The northern coastal community of Prince Rupert is the unexpected setting of an English-Arabic translation of Shel Silverstein's The Giving Tree, a classic children's picture book.
When 17-year-old Syrian refugee Abdul Ataya moved to Prince Rupert last year, he didn't speak English, a situation that left him bored and isolated.
Instead of wallowing in that boredom, he turned to filmmaking as a way to occupy his mind and practice English.
He chose to translate 1964's The Giving Tree, into Arabic and tell the story through images he gathered from around town.
The short film follows the cardboard boy who betrays the love and generosity of a caring apple tree.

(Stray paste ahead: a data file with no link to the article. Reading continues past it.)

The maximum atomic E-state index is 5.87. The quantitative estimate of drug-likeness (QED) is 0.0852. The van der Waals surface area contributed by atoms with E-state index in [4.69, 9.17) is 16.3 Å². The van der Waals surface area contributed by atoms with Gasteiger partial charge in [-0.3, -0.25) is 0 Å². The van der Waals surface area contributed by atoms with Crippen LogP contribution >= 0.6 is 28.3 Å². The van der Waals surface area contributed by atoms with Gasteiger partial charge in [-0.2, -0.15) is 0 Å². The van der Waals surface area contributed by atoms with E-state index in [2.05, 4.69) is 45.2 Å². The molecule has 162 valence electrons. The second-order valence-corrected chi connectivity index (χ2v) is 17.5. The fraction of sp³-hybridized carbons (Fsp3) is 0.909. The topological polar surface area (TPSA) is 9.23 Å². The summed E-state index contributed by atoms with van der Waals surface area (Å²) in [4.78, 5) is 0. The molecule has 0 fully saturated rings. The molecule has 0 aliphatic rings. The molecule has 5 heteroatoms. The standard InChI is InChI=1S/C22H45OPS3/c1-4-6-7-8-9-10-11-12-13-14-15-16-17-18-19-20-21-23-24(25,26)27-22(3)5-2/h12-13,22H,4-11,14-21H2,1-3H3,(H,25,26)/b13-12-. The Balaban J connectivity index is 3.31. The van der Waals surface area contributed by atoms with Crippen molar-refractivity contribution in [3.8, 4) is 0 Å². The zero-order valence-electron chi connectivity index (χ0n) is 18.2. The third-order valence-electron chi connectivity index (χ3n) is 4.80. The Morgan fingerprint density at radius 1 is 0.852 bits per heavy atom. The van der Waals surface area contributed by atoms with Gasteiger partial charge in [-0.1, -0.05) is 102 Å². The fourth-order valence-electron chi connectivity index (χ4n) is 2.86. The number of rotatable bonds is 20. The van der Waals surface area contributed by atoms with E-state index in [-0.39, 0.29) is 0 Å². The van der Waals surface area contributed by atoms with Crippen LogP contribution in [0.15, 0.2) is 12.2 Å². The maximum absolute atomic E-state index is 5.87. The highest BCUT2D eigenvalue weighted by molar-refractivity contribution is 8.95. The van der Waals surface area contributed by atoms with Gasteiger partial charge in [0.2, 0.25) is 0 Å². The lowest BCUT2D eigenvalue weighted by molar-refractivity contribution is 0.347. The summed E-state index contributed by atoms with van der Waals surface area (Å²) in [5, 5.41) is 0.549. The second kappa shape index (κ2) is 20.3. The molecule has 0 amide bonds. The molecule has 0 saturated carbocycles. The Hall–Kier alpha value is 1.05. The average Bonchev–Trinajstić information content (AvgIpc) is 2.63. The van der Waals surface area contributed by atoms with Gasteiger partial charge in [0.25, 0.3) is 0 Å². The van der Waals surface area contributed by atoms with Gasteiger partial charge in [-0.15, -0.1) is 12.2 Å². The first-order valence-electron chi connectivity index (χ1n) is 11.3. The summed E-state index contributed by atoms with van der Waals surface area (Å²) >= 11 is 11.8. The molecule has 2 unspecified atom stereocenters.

In the story, the apple tree loves the boy unconditionally. The boy takes all of its apples, branches and eventually the wood of its trunk to satisfy his own needs, but he never gives anything back.
In the final frame of the video the words "This is you, and the tree is your parents," appears over two cardboard characters.
The message is clear: take care of and respect one another.
Ataya came to Prince Rupert — a coastal town of fewer than 12,000 people — in 2016. Before the Syrian war began in 2011, he lived in Homs, Syria's third largest city.
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